One of the most popular and fastest-growing educational trends today is microschooling.
Microschools are intentionally small, mixed-age, K-12 learning communities with personalized curriculum approaches that are sprouting rapidly across the United States. They harken back to the one-room schoolhouses of yesteryear and were gaining traction even before the education disruption of 2020 unleashed greater exposure to this learning model.
1. Microschooling Has Been Around for YearsThe buzz around microschooling may be new, but these small learning spaces have been around for a while. The Acton Academy microschool network was founded in 2010 in Austin, Texas, by Laura and Jeff Sandefer and now includes approximately 280 microschools in over 30 states and 25 countries. The Wildflower Montessori microschool network, which activates teacher-entrepreneurs across the country, was launched in Massachusetts in 2014 and now has more than 60 microschools across the United States. Additionally, Prenda microschools emerged in Arizona in 2018 and have since reached over 10,000 students.
2. Microschooling Is a Catch-all TermThe term microschooling encompasses a wide variety of different educational models, from homeschooling collaboratives that may meet a few days a week in a local community space, to learning pods in a private home, to full-time, small, low-cost private schools that prioritize individualized learning and don’t plan to grow beyond a few dozen students. Some of these microschool founders intend to scale, but they expect to do so horizontally by opening additional microschools, rather than vertically by expanding enrollment in their existing spaces.
The diversity of today’s microschooling models is one of its greatest strengths, and a primary reason it may avoid the fate of previous small school movements, such as the “free school” movement of the 1960s. Those earlier schools were largely homogeneous in their mission and style, and reflected a radical, counter-cultural ethos that sprouted from the societal discontent of the time.
3. Microschool Founders Are Increasingly DiverseNot only are today’s microschools pedagogically diverse, reflecting a range of educational ideas and methods, their founders are also diverse.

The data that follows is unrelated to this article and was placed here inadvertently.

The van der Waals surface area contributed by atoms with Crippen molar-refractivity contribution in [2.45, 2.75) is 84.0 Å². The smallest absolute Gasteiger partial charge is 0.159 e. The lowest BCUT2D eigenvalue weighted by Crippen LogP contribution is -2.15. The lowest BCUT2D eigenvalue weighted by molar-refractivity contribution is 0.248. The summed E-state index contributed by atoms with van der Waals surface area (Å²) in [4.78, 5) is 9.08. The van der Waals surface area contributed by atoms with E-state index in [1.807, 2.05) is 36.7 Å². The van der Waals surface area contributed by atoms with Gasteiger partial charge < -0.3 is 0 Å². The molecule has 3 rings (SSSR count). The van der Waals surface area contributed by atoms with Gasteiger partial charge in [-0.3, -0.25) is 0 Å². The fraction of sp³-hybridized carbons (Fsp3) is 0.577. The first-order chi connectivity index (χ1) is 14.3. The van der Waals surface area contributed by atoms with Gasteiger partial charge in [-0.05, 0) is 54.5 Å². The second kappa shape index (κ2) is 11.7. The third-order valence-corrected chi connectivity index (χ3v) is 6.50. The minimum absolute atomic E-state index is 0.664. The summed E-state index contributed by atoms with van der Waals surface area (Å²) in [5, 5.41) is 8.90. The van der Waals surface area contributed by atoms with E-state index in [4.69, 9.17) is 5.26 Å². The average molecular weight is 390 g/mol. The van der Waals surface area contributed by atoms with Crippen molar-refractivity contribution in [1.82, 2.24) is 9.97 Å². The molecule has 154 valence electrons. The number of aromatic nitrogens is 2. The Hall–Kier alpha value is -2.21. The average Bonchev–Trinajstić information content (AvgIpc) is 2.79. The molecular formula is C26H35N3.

4. Microschools Are Relatively InexpensiveToday’s microschools are surprisingly affordable with tuition costs that are half, or even one-quarter, that of traditional private schools in a given area.
Many microschools, such as those in Florida and Arizona, take advantage of statewide school choice policies that enable more families to attend a microschool tuition-free. Microschool networks such as Prenda have formed public-private partnerships in states such as Kansas and New Hampshire to provide tuition-free access to children in their communities.
5. Microschooling Is Here to StayThe education disruption caused by the pandemic response has dramatically transformed K-12 education, with many parents now aware and in search of different education options for their children. They appreciate a more individualized educational approach, and are increasingly willing to give up the accoutrements of larger schools, such as organized sports teams, for a smaller, more nurturing, more self-directed learning environment.
For Elizabeth McMeans, who launched a Prenda-affiliated, tuition-free microschool in Wichita, Kansas, that includes her 8-year-old son and a small group of learners, the traditional education model is no longer appealing.
Many parents now feel the same way and are seeking, or building, microschools to meet the educational needs of their children. Microschooling may have started on the margins more than a decade ago, but it has now entered the mainstream as an increasingly sought-after educational option.